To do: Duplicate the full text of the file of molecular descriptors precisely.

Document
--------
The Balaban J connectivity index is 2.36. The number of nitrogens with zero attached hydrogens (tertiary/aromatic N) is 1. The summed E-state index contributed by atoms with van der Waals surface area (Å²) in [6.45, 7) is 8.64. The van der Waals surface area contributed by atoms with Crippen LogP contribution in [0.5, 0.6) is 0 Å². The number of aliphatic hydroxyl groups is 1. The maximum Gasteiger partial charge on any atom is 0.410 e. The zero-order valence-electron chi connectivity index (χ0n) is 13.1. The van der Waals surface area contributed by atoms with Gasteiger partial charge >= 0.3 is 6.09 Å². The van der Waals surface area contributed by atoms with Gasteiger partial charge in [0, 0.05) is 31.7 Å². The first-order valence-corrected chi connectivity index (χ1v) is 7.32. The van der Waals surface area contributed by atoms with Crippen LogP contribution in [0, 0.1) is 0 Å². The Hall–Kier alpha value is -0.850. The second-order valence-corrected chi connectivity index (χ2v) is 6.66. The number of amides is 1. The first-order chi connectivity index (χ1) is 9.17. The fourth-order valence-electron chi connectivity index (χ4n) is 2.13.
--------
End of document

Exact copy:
The Balaban J connectivity index is 2.36. The number of nitrogens with zero attached hydrogens (tertiary/aromatic N) is 1. The summed E-state index contributed by atoms with van der Waals surface area (Å²) in [6.45, 7) is 8.64. The van der Waals surface area contributed by atoms with Crippen LogP contribution in [0.5, 0.6) is 0 Å². The number of aliphatic hydroxyl groups is 1. The maximum Gasteiger partial charge on any atom is 0.410 e. The zero-order valence-electron chi connectivity index (χ0n) is 13.1. The van der Waals surface area contributed by atoms with Gasteiger partial charge >= 0.3 is 6.09 Å². The van der Waals surface area contributed by atoms with Gasteiger partial charge in [0, 0.05) is 31.7 Å². The first-order valence-corrected chi connectivity index (χ1v) is 7.32. The van der Waals surface area contributed by atoms with Crippen LogP contribution in [0, 0.1) is 0 Å². The Hall–Kier alpha value is -0.850. The second-order valence-corrected chi connectivity index (χ2v) is 6.66. The number of amides is 1. The first-order chi connectivity index (χ1) is 9.17. The fourth-order valence-electron chi connectivity index (χ4n) is 2.13.